While theaters are bulging with “Star Wars,” auto dealer showrooms are embroiled in car wars as top-selling mid-size sedans butt heads with their latest models. Continue reading 2017.5 Mazda6 Grand Touring
Mitsubishi continues to fly under the radar among the Japanese car makers in the U.S., with just a few models and those don’t change often.
But the Outlander Sport has been one of its success stories, as it spun off from the larger Outlander SUV a few years back. This is a small ute, or crossover, about a foot shorter in length than Outlander.
It’s handsome, easy to maneuver in a parking lot and an automotive bargain. But it’s no benchmark to be sure.
The body is tidy and looks a bit sportier than many mainline small utes. I tested a pretty metallic red almost top-level SEL with AWD. The later is a bit of a misnomer in that you must engage the 4-wheel-drive system while cars and wagons such as Subarus are AWD all the time. Still, that’s easy because there’s a big button on the console. Press it once and you go from 2WD to 4WD.
Price though is what sets it apart. You can easily pay $30-35 grand for a decent AWD crossover or small ute, but the SEL model starts at $26,835, including delivery. Even with its pricey Touring Package, a $2,000 option, the test vehicle checked in at just $29,110. That’s a certifiable bargain.
That AWD works fine once engaged, and the Outlander Sport SEL now comes with a bit horsier 2.4-liter I4 engine. This one has 168 horsepower compared with 148 in earlier models and lower cost trim levels. Continue reading 2018 Mitsubishi Outlander Sport 2.4 SEL AWD
Some cars are rolling art right from the get go. Such is Aston Martin’s Vanquish, which was introduced in 2013 to coincide with the British luxury car maker’s 100th anniversary.
As with all Astons, the goal was to combine beauty and performance on four wheels.
Likewise Autoart has recreated that beauty in 1/18 scale with its composite-bodied Vanquish, in sparkling black for the review model. Other colors are available, but bathed in black this baby looks long, lean, and sexy, just like the real beast.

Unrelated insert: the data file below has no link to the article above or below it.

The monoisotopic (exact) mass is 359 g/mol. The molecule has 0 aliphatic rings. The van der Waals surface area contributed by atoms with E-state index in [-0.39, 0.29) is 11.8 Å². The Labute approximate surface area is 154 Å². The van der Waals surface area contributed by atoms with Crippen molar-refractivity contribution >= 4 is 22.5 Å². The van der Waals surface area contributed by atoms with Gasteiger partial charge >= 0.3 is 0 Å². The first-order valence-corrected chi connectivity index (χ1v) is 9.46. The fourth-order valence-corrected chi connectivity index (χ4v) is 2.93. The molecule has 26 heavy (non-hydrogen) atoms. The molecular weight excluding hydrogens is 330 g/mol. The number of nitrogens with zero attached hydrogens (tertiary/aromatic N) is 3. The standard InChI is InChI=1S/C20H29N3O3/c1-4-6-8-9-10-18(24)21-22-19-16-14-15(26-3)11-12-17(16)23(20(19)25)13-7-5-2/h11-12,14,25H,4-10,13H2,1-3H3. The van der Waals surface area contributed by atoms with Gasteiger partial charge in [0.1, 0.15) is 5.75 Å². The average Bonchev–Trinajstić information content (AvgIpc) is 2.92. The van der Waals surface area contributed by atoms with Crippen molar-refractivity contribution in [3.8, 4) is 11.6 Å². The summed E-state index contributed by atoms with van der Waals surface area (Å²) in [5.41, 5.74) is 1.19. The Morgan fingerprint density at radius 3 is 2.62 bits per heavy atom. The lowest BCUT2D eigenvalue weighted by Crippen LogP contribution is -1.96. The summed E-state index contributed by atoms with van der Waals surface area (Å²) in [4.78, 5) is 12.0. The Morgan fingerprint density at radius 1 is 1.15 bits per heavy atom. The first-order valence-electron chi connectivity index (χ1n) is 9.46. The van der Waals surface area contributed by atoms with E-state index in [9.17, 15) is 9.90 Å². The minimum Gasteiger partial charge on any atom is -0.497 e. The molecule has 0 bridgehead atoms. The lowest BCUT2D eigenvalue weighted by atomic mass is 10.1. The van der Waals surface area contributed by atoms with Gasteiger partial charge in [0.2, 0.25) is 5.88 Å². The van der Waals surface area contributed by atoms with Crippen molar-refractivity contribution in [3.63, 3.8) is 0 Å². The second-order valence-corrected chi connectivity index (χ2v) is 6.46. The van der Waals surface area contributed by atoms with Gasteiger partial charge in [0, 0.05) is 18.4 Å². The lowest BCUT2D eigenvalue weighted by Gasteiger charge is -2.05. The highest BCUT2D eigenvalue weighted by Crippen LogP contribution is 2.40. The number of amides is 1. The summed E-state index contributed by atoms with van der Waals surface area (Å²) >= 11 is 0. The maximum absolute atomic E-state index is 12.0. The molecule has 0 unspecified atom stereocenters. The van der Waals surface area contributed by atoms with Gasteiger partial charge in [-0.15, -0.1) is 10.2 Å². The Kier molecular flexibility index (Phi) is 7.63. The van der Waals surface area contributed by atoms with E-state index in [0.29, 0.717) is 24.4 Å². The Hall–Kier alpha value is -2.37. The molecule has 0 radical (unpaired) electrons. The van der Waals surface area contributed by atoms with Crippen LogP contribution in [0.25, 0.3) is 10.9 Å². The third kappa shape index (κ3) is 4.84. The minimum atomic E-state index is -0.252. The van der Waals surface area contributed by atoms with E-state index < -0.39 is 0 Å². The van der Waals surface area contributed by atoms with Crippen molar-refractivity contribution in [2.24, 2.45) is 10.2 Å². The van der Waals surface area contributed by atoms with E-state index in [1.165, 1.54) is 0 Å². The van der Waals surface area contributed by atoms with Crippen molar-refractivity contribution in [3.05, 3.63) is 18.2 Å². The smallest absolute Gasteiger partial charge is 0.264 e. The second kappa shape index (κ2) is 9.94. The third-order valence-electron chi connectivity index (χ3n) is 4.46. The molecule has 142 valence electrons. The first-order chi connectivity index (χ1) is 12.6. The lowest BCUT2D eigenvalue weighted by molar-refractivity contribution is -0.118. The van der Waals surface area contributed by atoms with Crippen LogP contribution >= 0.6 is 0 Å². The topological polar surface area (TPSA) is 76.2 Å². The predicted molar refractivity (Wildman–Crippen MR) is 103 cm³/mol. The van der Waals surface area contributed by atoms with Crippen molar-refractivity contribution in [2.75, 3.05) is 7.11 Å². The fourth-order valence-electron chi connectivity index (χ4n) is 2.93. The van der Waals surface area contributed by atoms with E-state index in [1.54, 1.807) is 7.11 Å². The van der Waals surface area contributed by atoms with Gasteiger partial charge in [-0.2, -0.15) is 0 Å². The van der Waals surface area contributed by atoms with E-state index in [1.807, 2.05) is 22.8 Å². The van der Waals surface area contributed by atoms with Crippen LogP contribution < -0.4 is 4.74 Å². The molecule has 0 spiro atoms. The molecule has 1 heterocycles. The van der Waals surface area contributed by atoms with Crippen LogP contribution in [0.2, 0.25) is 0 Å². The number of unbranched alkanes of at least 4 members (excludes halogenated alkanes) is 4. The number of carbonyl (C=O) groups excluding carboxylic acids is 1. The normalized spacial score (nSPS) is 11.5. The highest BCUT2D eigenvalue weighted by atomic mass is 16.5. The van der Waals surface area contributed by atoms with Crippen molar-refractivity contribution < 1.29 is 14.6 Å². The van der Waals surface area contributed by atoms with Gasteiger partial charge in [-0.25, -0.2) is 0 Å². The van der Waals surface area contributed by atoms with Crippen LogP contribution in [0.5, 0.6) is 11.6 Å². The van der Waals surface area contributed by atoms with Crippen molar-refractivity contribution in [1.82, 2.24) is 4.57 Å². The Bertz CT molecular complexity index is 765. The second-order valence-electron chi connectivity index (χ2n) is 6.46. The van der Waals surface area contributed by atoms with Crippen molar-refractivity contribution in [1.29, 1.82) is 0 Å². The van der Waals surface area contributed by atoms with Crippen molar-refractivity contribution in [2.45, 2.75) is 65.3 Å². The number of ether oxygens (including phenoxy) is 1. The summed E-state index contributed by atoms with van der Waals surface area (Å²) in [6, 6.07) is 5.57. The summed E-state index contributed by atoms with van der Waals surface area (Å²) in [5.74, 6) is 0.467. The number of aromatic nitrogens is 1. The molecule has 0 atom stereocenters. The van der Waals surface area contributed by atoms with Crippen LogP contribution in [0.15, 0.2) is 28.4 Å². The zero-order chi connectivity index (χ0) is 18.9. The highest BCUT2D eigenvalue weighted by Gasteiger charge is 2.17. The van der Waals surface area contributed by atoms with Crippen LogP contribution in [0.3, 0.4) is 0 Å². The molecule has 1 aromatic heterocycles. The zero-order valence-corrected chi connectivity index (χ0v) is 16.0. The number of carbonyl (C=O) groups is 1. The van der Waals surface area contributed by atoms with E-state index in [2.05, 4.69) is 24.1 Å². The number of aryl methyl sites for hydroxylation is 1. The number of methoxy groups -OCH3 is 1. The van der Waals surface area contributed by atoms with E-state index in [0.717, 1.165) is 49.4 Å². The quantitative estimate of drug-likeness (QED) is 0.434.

Vanquish, as its name suggests, wants to smite its automotive foes that are competing for the high-end coin of the realm.
A 2017 Vanquish lists at $287,650 for the coupe (like the review car) and $305,650 for the convertible. Under its long carbon fiber hood is a throbbing V12 that makes 568 horsepower, the most of any power plant in Aston Martin’s history. Continue reading Die-cast: Autoart’s Aston Martin Vanquish
After all these years reviewing cars (30+) I find it hard to understand why Mazda doesn’t sell a lot more cars.
Its midsize Mazda6 is another gem that is sporty looking, handles well, provides a comfortable ride with good power and delivers extremely good fuel economy. Sounds like a lot of checkmarks in the average buyer’s “want” boxes.
Yet Toyota’s Camry and Honda’s Accord, among others, outsell the Mazda6 regularly, and have for years. Could it just be buying habits that work against other sedans that easily challenge those top dogs? Could be. But if you’re looking for a midsize family car with more pizazz, then the Mazda6 should be dead center on your radar.
I drove a sharp looking Blue Reflex (light silvery blue) Grand Touring model. That’s top of the line, so it’s loaded with standard equipment, leather seats, etc., plus this one added the $2,180 GT technology package, a cargo mat and door sill trim plates to push a $30,195 base price up to $33,395, including an $820 delivery fee. That’s almost exactly the average selling price for a new vehicle these days.
Here’s what you get and how it drives. Continue reading 2016 Mazda6 Grand Touring
Fifty years in and Mustang is still behaving like a teenager with his first set of wheels and looking as sexy as ever.